If the ALJ finds that criteria for involuntary administration of antipsychotic medication are not met, involuntary medication must immediately cease until a court orders the involuntary treatment.

A court that receives a petition for involuntary administrative antipsychotic medication must hold issue an order within three calendar days after the medication review hearing, and no later than prior to the expiration of the 21-day certification period.

Effect of a Court’s Order for Involuntary Administration of Antipsychotic Medication

If a court orders the state hospital to involuntary administer antipsychotic medication, the order shall be reviewed at the required six-month reports by the state hospital to the court on an individual’s progress toward regaining competency. 

After reviewing the report, the court shall determine whether or not there are grounds for continuing the initial order for involuntary administration of antipsychotic medication.  The court can make one of three findings:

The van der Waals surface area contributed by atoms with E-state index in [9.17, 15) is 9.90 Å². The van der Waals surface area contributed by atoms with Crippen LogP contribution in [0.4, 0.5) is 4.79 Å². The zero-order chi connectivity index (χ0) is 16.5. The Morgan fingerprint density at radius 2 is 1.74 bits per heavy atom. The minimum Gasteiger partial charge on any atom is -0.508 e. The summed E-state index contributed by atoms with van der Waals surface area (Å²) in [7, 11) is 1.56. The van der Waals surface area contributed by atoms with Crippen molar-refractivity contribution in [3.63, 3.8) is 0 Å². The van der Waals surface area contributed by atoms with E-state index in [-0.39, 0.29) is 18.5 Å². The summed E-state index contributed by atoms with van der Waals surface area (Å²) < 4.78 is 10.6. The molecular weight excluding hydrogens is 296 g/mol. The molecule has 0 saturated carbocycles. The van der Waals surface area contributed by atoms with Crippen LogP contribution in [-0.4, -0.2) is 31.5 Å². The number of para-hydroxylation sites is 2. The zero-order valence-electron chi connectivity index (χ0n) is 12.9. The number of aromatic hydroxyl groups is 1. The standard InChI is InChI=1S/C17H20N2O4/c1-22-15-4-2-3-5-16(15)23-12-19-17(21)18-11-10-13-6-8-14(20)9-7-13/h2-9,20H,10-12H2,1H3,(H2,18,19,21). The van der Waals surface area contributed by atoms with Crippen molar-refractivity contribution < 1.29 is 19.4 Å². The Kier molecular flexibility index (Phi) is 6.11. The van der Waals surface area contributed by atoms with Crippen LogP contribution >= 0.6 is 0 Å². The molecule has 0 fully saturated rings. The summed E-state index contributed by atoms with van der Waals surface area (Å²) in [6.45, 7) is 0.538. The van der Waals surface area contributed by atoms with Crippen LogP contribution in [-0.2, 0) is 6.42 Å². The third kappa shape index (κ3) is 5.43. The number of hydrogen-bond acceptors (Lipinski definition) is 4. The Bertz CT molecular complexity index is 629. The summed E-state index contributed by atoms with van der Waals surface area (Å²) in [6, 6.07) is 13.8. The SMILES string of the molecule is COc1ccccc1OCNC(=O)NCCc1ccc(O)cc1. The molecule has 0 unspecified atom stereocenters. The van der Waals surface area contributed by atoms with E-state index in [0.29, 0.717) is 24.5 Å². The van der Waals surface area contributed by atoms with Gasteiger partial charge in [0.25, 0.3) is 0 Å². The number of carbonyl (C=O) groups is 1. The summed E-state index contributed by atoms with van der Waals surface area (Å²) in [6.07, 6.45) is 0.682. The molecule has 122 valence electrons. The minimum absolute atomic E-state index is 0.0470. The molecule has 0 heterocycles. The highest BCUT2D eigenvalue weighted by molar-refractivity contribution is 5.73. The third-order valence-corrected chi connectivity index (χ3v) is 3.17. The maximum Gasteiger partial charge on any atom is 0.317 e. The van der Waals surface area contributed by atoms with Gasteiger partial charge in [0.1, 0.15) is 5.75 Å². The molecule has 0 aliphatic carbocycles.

-if the original grounds for the administration of involuntary medication still exist, the initial order shall remain in effect;
-if the original grounds for medication no longer exist, and there is no other basis for involuntary administration of antipsychotic medication, the order shall be vacated; or
-if the original grounds for involuntary medication no longer exist, and the state hospital’s report contains another basis for involuntary administration of antipsychotic medication, the court shall set a hearing within 21 days to determine whether the order shall be vacated or a new order issued.

Right to File a Petition for Habeas Corpus to Challenge an Order for the Administration of Psychotropic Medication

AB 366 reinforces an individual’s, under an IST commitment, ability to challenge the order for administration of antipsychotic medication by filing a writ of habeas corpus with the court.

Applicability to Other Forensic Commitments

AB 366 only applies to individuals under an IST commitment.  Individuals under another forensic commitment, i.e., Mentally Disordered Offender, Sexually Violent Predator, Not Guilty By Reason of Insanity, are not covered by these new procedures.

 

 

A court may only issue an order to involuntary medicate in order to restore capacity if the individual has not met criteria for involuntary medication under (1) or (2) above.